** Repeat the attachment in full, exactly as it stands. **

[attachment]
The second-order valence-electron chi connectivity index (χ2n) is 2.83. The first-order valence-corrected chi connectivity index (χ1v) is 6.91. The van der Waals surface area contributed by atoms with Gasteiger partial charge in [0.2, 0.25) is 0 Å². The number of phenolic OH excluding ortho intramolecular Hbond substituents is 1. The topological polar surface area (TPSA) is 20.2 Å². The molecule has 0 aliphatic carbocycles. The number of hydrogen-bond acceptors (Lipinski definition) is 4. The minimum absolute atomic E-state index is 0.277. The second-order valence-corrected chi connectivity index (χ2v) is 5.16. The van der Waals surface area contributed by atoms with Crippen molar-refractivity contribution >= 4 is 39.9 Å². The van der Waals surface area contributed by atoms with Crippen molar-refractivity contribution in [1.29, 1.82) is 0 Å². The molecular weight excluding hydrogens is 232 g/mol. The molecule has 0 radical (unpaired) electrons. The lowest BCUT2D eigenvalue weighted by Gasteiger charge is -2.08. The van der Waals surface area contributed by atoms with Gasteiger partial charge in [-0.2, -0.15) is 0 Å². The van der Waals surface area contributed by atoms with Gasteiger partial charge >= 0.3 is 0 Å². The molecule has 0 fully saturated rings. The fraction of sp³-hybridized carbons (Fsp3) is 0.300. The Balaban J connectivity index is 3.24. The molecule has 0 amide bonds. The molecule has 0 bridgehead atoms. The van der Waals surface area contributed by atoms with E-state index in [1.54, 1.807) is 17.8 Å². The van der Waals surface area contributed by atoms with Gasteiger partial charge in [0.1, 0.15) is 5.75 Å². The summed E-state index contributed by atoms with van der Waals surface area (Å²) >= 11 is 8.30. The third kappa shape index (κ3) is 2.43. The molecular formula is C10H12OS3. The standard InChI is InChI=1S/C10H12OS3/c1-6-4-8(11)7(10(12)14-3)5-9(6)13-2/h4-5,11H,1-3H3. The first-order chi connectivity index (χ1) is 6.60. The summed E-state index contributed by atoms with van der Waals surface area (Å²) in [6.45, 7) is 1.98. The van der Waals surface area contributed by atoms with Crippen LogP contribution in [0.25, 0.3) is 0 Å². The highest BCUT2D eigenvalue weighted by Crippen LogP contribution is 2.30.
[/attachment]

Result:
The second-order valence-electron chi connectivity index (χ2n) is 2.83. The first-order valence-corrected chi connectivity index (χ1v) is 6.91. The van der Waals surface area contributed by atoms with Gasteiger partial charge in [0.2, 0.25) is 0 Å². The number of phenolic OH excluding ortho intramolecular Hbond substituents is 1. The topological polar surface area (TPSA) is 20.2 Å². The molecule has 0 aliphatic carbocycles. The number of hydrogen-bond acceptors (Lipinski definition) is 4. The minimum absolute atomic E-state index is 0.277. The second-order valence-corrected chi connectivity index (χ2v) is 5.16. The van der Waals surface area contributed by atoms with Crippen molar-refractivity contribution >= 4 is 39.9 Å². The van der Waals surface area contributed by atoms with Crippen molar-refractivity contribution in [1.29, 1.82) is 0 Å². The molecular weight excluding hydrogens is 232 g/mol. The molecule has 0 radical (unpaired) electrons. The lowest BCUT2D eigenvalue weighted by Gasteiger charge is -2.08. The van der Waals surface area contributed by atoms with Gasteiger partial charge in [-0.2, -0.15) is 0 Å². The van der Waals surface area contributed by atoms with Gasteiger partial charge >= 0.3 is 0 Å². The molecule has 0 fully saturated rings. The fraction of sp³-hybridized carbons (Fsp3) is 0.300. The Balaban J connectivity index is 3.24. The molecule has 0 amide bonds. The molecule has 0 bridgehead atoms. The van der Waals surface area contributed by atoms with E-state index in [1.54, 1.807) is 17.8 Å². The van der Waals surface area contributed by atoms with Gasteiger partial charge in [0.1, 0.15) is 5.75 Å². The summed E-state index contributed by atoms with van der Waals surface area (Å²) >= 11 is 8.30. The third kappa shape index (κ3) is 2.43. The molecular formula is C10H12OS3. The standard InChI is InChI=1S/C10H12OS3/c1-6-4-8(11)7(10(12)14-3)5-9(6)13-2/h4-5,11H,1-3H3. The first-order chi connectivity index (χ1) is 6.60. The summed E-state index contributed by atoms with van der Waals surface area (Å²) in [6.45, 7) is 1.98. The van der Waals surface area contributed by atoms with Crippen LogP contribution in [0.25, 0.3) is 0 Å². The highest BCUT2D eigenvalue weighted by Crippen LogP contribution is 2.30.